Summer fun? Not likely

Glass on the beach

Summer should be an easy time for bosses, with trips abroad and work dos taking over from the normal drudgery of deadlines. Business Europe finds out why that’s just a pipedream.

The trouble with summer is you’re almost always short-staffed.

Presuming that everyone wants to take two weeks holiday, a company employing 10 people could be at least one person down for the whole season.

And if – as is the case with many small firms – no two people can realistically take time off together, then the ordeal is extended further.

Business advisers PKF say workplace stress is likely to build up over the summer months because workers not on holiday must cover for absent colleagues.

Peninsula, a UK based employment law firm, says just 54% of employers and 64% of employees booked holiday last summer, indicating that workloads are too heavy for key staff to take a break.

This is despite an apparent contradiction: the annual slowdown in business activity must mean that there’s less work on. Right?

Not so. Less bustle – at least in terms of deal-making – can leave small firms short of funds, lumping even more pressure on sales and marketing departments.

“These days most companies need to keep business activity high throughout the year, so employees have to juggle extra workloads during the summer,” Martyn Potter, human resources consultant at PKF, told Business Europe.

“Working parents have a particularly tough time ensuring that children are properly looked after during the summer months and paying out extra costs, or losing money through lower hours, in order to cope.

“Even factors like whether the office has air conditioning can contribute to a stressful environment, sending productivity levels lower,” Potter added.

Recently, the problem has become more pressing for bosses, after the Health and Safety Executive (HSE) launched its six-point stress code.

Simply put, the code compels employers to make sure that their workplace is reasonably calm. But if fewer than 85% of staff members think that stress levels are manageable, the company could end up in hot water.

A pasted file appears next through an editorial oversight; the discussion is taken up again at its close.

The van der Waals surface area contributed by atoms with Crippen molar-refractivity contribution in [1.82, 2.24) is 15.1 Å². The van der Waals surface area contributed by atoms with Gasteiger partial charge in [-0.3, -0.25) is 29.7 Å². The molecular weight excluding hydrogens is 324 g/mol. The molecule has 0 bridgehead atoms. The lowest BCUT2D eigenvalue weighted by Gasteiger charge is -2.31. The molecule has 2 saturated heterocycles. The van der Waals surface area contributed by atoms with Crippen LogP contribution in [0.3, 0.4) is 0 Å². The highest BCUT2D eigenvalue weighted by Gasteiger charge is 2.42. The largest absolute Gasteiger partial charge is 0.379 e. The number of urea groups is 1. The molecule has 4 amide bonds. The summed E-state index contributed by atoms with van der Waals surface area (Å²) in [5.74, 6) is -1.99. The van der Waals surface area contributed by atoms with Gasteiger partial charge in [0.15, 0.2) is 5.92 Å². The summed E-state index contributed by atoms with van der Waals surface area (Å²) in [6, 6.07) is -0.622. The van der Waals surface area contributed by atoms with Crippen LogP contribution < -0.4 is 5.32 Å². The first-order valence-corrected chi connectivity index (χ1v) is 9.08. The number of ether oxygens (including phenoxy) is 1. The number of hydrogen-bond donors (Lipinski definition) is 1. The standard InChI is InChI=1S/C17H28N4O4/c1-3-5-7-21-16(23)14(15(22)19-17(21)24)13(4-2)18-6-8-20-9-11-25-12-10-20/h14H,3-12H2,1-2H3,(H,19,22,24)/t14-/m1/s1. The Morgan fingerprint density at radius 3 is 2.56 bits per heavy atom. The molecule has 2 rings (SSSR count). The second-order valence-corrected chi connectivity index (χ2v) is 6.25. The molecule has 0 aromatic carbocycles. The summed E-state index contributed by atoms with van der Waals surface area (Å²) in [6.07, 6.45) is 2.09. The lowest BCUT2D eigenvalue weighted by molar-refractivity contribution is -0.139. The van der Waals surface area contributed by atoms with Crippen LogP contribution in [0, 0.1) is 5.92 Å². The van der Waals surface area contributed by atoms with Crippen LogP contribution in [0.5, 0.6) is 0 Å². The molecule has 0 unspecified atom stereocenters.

The HSE argues that its code will make it easier for people to take action against their employers, and give inspectors a gauge to measure company performance.

Workers can already sue their employer if they can prove they are under too much pressure, but stress is hard to pin down and some of its symptoms are easy to explain away.

The code makes it harder for employers to dodge the issue, and could lead to a small rise in tribunal applications.

Safety officers justify the code with statistics: half a million people in the UK believe their health is suffering because of work-related pressures. And up to 5 million people feel “very” or “extremely” stressed by their job.

The condition is linked to a clutch of ailments of varying in seriousness; including backache, nausea, sleeplessness and high blood pressure.

It is estimated that the problem costs the economy between £3.7 billion and £3.8 billion every year, much of which is made up by business productivity drops. In fact new data from Vitality reveals that the UK economy lost almost £92 billion in 2019  (£91.9 billion) as a result of ill-health related absence and presenteeism in the workplace. Almost three-quarters of the £91.9bn (£68 billion) productivity loss can be attributed to factors such as poor mental wellbeing and unhealthy lifestyle choices.

So what can managers do to combat the strain of summer (after all, survey evidence shows that 83% of bosses are keen to improve the work/life balance of the employees)?

PKF has produced a checklist for companies wanting to keep a lid on the problem. It suggests all the normal stuff like having regular breaks, prioritising work and making sure people can take holiday if they want to.

But, among the less common suggestions, it says bosses should treat themselves and staff members to small rewards when things go right. These could range from a chocolate bar to night out in a snappy summer wine bar.

Another idea is to strike a deal with the local gym, offering subsidised membership to staff members as well as time for a workout during the day.

If all else fails, PKF advises businesses to bring in a counselling professional, either that or designate an existing member of staff that other workers can go to.

“No one benefits from a stressed employer and no one wants to work for a company where they are going to be unhappy,” said Potter.

“Businesses definitely benefit from having a formal stress policy and making sure managers not only pick up on signs of stress early on, but informally train staff and set the tone for the workplace.”

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